- I do not agree that we had “false identity” when we were in a different part of our faith trajectory (which by the way… does not mean having “left the church” — people are on faith trajectories regardless of church activity and/or belief systems). We came to those identities honestly… even when impacted and affected by the system around us. Integrity and authenticity are values. And those values don’t usually change because of a faith transition. They may have played a role in the changes you are experiencing. But I believe most of us were as authentic, genuine and real in our more orthodox or conservative pasts as we are currently. The difference is that we have new lenses we’re looking through. And new perspectives to consider. So it can feel more authentic than before… more genuine; with the advantage of hindsight that you didn’t previously have. And that’s your current truth. Something to celebrate. So… YES, I had an authentic identity within my past construct… AND, I’m having to redefine what authentic identity will look like for me now.
- We don’t lose our morality… we are now faced with the task of having to redefine it from different sources of authority, including our own (just like we did in our prior church selves). We may have more room to explore this than our system of origin encouraged, but we are still influenced by forces around us as we go about this process. So… YES, the church played a large role in forming my morality and values (most of which have probably not changed)… AND, I will now claim more self-authority as I allow morality to be explored outside certain rules or guidelines the church deems important (i.e. I still have the moral value of self-care… but I now may choose to drink coffee and focus more on losing weight).
- Some friendships and family relationships may definitely change, sometimes excruciatingly so… and this doesn’t mean they were superficial to begin with. It is a known fact that humans are drawn to similar humans. So when faith transitions shift the “sameness” we once shared, then yes… wedges are created. The dance changes. And some adjust better to this than others. So… YES, I had some really meaningful relationships within the construct of Mormonism… AND, it’s so sad that this shift in my beliefs has had repercussions that I didn’t expect or want. I have a right to be hurt and angry about that.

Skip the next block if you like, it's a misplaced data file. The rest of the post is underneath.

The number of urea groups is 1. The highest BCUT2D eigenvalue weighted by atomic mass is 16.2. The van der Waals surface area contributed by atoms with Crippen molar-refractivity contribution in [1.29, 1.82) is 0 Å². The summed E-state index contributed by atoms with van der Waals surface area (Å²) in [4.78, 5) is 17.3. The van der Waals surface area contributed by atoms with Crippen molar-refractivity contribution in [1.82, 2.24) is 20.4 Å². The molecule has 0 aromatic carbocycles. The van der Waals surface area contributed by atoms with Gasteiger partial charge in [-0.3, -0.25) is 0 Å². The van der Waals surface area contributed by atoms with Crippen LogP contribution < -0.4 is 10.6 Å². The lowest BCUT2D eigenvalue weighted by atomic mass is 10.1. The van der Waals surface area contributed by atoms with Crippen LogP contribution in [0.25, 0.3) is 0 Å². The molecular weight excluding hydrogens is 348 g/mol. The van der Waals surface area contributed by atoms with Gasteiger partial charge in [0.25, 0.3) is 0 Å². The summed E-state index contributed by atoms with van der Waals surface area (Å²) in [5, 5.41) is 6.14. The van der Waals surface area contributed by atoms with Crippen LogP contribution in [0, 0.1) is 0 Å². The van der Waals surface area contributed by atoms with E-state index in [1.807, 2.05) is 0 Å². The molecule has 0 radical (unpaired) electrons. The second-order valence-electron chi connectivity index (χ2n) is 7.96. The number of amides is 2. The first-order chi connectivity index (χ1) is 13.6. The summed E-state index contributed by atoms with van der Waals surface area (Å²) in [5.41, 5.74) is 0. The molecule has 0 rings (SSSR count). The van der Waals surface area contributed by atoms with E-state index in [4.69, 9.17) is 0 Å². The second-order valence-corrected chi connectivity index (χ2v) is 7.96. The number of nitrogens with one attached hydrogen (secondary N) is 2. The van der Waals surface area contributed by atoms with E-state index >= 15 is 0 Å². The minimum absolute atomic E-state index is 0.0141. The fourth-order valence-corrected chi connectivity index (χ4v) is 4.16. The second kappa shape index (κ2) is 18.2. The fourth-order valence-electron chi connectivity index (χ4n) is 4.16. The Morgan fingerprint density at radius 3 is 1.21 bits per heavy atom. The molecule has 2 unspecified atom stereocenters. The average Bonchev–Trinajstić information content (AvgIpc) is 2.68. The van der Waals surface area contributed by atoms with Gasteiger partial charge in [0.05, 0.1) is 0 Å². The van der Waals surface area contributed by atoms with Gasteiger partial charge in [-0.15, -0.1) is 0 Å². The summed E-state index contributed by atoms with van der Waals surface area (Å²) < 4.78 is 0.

- Spirituality can be deeply felt and experienced within organized religious systems and without. So… YES, I had sacred spiritual experiences within my more traditional belief structure…. AND, I am now enjoying new ways of experiencing spirituality I had not considered before.
- Communities within the church can be flawed and at times abandon you in your most needed times of crisis… especially when issues of belief and practice feel threatening to many within the system. At the same time, this doesn’t mean that they were shallow when you more comfortably belonged within its circle. So…. YES, I was part of a rich, loving community… AND, I am heartbroken that I no longer feel accepted the way I was before.
- “Reality” is a tricky word, regardless of where we currently stand. And it’s quite subjective. I understand John’s point about “false certainty” — because it is one of the scariest parts for people to grapple with when they can no longer count on past understanding and meanings they’ve ascribed to life. At the same time, we want to be careful to not engage in new “false certainties” that downplay our past experiences or make us feel too assured of our current understandings. Because insensitivity and violence can exist on all sides of belief spectrums. So… YES, I enjoyed the sense that I “knew” many of life’s answers that Mormonism once offered me… AND, I need to be careful not to trade one sense of certainty for another.
- Most marriages are originally based on “sameness” and have aspects of “conditional love.” I agree with John, that faith transitions (especially where one is shifting more than their partner) do not allow for these patterns to continue. However, one needs to be aware that these dynamics exist in all relationships and have to be intentionally challenged whether one is faith transitioning or not. So…. YES, our marriage may have been based heavily on our commonalities of being Mormon… AND, that doesn’t mean that we didn’t enjoy wonderful intimacy in that context and will now be challenged to experience something different if we want to stay together effectively.